U.S. Military Maintains Advantage Over Any Adversary
The U.S. military continues to have a “competitive advantage over any adversary,” the chairman of the Joint Chiefs said, while acknowledging the advantage has eroded in recent years.
“I can say with confidence that our armed forces are ready to protect the homeland and meet our alliance commitments,” Marine Gen. Joseph F. Dunford said Sept. 26 when he appeared before the Senate Armed Services Committee facing reappointment to his second two-year term as the nation’s top uniformed officer.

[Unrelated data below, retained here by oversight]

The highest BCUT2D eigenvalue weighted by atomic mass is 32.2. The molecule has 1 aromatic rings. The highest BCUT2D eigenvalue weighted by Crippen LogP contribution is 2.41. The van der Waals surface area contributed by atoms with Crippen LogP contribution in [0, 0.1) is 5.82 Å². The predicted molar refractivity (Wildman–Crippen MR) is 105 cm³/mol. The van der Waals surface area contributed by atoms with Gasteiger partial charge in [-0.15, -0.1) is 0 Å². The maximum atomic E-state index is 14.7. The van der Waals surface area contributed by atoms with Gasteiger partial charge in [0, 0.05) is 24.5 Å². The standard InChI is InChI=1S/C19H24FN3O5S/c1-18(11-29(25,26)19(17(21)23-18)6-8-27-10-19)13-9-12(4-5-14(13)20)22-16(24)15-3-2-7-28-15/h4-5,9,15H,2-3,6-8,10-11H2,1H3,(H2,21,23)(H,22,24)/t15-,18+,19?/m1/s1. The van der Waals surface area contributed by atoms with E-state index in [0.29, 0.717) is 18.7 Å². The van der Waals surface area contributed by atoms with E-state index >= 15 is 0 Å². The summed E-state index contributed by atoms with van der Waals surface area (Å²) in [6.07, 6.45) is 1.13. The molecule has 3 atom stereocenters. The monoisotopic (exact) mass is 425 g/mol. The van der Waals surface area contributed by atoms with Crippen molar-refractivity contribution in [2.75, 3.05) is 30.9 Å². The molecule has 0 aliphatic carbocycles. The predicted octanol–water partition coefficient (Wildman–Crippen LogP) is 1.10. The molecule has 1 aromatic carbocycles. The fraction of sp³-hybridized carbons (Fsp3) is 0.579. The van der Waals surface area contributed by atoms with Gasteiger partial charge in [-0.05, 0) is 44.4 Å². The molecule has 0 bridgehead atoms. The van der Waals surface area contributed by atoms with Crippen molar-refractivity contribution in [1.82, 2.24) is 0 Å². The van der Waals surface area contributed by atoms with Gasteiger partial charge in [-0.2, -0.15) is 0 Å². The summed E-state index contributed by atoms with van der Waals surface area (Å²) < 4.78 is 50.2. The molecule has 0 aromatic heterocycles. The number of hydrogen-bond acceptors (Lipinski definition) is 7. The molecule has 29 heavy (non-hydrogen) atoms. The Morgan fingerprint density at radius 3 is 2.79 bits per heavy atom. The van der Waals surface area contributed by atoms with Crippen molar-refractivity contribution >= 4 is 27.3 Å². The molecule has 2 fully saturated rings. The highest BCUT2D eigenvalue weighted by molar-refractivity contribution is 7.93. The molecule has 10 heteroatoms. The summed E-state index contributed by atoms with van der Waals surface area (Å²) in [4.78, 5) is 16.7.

Everything is not good, Dunford said. The U.S. military is operating in a “complex and volatile security environment,” he said, and “I don’t expect the strategic landscape to improve in the near future.”
“We face very real and significant readiness challenges today, and we have failed to adequately invest in the future,” Dunford said. “I can't state it any clearer. If we don't address this dynamic with sustained, sufficient and predictable funding over the course of several years, we will lose our qualitative and quantitative competitive advantage. In the end, this will have a profound effect on our ability to deter conflict and to respond effectively if deterrence fails.”